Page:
When I was a student chaplain in the children’s hospital section of Robert Wood Johnson hospital in New Jersey, I was called to sit and wait with parents whose son was being cut out of his car by the jaws of life. They had been to the scene and sent to the hospital to await his arrival. Down I rushed, in my standard black suit with my chaplain badge prominent around my neck.
When the mom saw me, a horrible thing happened. She dropped to the floor – literally dropped – as if the very life had been sucked out of her, she dropped and began screaming her pain and agony.
She thought my presence meant he had died. After about the half second it took me to realize what was happening, I did the only thing I could think to do – I dropped to the ground beside her. I laid as close as I could get to her and put my face right into hers. I called her by name. And I began to tell her that her son was not dead. . . that she had seen him with her own eyes and knew he lived. I touched her, I held her, I pulled her face into mine and we laid in the middle of that hospital hallway floor together until she could see me and hear me and believe me.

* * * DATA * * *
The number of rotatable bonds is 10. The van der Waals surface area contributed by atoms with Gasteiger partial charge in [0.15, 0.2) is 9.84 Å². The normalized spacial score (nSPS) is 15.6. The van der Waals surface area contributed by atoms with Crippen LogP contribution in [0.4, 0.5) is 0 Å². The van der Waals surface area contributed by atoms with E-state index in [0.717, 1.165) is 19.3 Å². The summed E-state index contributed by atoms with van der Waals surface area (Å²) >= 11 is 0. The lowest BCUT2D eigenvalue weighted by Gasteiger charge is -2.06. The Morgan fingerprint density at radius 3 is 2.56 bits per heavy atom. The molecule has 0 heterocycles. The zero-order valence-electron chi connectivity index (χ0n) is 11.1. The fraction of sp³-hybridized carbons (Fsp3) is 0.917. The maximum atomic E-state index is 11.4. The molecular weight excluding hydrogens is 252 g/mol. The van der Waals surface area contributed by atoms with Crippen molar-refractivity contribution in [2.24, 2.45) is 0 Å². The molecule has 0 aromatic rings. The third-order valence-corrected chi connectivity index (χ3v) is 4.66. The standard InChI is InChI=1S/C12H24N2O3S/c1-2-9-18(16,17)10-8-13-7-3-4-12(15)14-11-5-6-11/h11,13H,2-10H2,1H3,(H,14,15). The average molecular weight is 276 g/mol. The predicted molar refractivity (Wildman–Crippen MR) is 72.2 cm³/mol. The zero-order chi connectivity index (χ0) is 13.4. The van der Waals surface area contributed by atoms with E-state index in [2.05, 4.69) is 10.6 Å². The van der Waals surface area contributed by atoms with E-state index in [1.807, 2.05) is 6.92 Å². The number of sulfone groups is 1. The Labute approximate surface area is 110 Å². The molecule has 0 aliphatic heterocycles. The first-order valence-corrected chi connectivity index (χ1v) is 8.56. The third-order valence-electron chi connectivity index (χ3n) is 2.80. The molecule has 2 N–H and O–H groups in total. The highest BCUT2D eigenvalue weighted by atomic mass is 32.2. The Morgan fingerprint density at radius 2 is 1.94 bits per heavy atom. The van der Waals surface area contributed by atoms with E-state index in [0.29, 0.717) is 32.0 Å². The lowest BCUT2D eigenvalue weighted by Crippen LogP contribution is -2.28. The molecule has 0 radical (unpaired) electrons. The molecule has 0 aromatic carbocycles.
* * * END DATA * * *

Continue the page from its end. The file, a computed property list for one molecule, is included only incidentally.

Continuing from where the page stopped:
I’m sure it was only moments, but it seemed like forever, that time when she could see or hear nothing except me dressed in black, come, she was sure, to tell her the worst news of her life. Somehow the moments passed and slowly we arose, hands held together and slowly she could believe that if I was an angel, it was not as the Angel of Death that I came, but as the Angel of Love.
That’s how I see God in my woundedness . . . lying there on the floor beside me . . . speaking softly, gently, persistently, into my heart, that my worst fears are not true, that God is right there, that the dawn comes. I, of course, was and am limited by skin, but not so God, who lies not beside us, but crawls up inside the hardest parts of us . . . the dark places where no dawn has ever been . . . and whispers . . . I am here . . . fear not.
God of the dawn, yes, but even more, God of our darkness. . . Lord of our sickness . . . Ruler of our lies . . . Healer of our brokenness . . . Companion of our lostness . . . Lover of our worst selves . . . Inhabiter of the worst of our black holes . . . there in all of what we would hide even from ourselves, lives the Bringer of the Dawn.